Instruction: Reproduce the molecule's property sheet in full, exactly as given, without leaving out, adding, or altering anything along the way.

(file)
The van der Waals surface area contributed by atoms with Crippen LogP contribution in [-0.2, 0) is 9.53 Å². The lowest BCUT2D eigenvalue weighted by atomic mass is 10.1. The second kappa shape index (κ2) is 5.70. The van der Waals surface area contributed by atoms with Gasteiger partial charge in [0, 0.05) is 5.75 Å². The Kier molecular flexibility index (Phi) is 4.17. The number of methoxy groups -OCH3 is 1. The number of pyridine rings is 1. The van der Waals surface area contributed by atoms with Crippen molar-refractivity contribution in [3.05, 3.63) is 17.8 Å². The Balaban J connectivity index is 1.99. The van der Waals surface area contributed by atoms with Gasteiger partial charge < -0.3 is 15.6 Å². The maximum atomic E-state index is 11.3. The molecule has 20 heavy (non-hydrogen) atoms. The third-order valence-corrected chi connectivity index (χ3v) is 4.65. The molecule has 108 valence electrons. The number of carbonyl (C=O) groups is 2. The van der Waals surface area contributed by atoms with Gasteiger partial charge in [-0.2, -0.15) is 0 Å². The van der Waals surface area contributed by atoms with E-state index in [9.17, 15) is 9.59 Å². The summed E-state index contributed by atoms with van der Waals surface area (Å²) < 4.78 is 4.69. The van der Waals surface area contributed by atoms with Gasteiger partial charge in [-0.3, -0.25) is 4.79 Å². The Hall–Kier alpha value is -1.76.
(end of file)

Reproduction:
The van der Waals surface area contributed by atoms with Crippen LogP contribution in [-0.2, 0) is 9.53 Å². The lowest BCUT2D eigenvalue weighted by atomic mass is 10.1. The second kappa shape index (κ2) is 5.70. The van der Waals surface area contributed by atoms with Gasteiger partial charge in [0, 0.05) is 5.75 Å². The Kier molecular flexibility index (Phi) is 4.17. The number of methoxy groups -OCH3 is 1. The number of pyridine rings is 1. The van der Waals surface area contributed by atoms with Crippen molar-refractivity contribution in [3.05, 3.63) is 17.8 Å². The Balaban J connectivity index is 1.99. The van der Waals surface area contributed by atoms with Gasteiger partial charge < -0.3 is 15.6 Å². The maximum atomic E-state index is 11.3. The molecule has 20 heavy (non-hydrogen) atoms. The third-order valence-corrected chi connectivity index (χ3v) is 4.65. The molecule has 108 valence electrons. The number of carbonyl (C=O) groups is 2. The van der Waals surface area contributed by atoms with Gasteiger partial charge in [-0.2, -0.15) is 0 Å². The van der Waals surface area contributed by atoms with E-state index in [9.17, 15) is 9.59 Å². The summed E-state index contributed by atoms with van der Waals surface area (Å²) < 4.78 is 4.69. The van der Waals surface area contributed by atoms with Gasteiger partial charge in [-0.3, -0.25) is 4.79 Å². The Hall–Kier alpha value is -1.76.